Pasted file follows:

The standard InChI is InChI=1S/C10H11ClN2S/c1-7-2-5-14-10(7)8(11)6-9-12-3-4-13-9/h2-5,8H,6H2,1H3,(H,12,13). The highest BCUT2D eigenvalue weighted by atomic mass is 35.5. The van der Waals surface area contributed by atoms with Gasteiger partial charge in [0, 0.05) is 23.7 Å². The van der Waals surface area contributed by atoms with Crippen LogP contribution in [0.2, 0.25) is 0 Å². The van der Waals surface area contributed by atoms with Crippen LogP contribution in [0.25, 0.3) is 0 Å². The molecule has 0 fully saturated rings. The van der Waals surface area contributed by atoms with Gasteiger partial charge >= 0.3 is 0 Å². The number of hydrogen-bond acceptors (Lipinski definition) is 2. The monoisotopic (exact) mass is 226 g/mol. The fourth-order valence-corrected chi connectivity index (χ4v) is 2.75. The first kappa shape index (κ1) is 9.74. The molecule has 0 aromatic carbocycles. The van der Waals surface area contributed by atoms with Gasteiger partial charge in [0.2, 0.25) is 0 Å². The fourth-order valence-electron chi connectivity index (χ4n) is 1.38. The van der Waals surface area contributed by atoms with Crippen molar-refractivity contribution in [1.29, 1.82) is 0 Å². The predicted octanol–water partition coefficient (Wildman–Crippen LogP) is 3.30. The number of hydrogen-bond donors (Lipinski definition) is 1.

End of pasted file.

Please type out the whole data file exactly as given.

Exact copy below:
The standard InChI is InChI=1S/C10H11ClN2S/c1-7-2-5-14-10(7)8(11)6-9-12-3-4-13-9/h2-5,8H,6H2,1H3,(H,12,13). The highest BCUT2D eigenvalue weighted by atomic mass is 35.5. The van der Waals surface area contributed by atoms with Gasteiger partial charge in [0, 0.05) is 23.7 Å². The van der Waals surface area contributed by atoms with Crippen LogP contribution in [0.2, 0.25) is 0 Å². The van der Waals surface area contributed by atoms with Crippen LogP contribution in [0.25, 0.3) is 0 Å². The molecule has 0 fully saturated rings. The van der Waals surface area contributed by atoms with Gasteiger partial charge >= 0.3 is 0 Å². The number of hydrogen-bond acceptors (Lipinski definition) is 2. The monoisotopic (exact) mass is 226 g/mol. The fourth-order valence-corrected chi connectivity index (χ4v) is 2.75. The first kappa shape index (κ1) is 9.74. The molecule has 0 aromatic carbocycles. The van der Waals surface area contributed by atoms with Gasteiger partial charge in [0.2, 0.25) is 0 Å². The fourth-order valence-electron chi connectivity index (χ4n) is 1.38. The van der Waals surface area contributed by atoms with Crippen molar-refractivity contribution in [1.29, 1.82) is 0 Å². The predicted octanol–water partition coefficient (Wildman–Crippen LogP) is 3.30. The number of hydrogen-bond donors (Lipinski definition) is 1.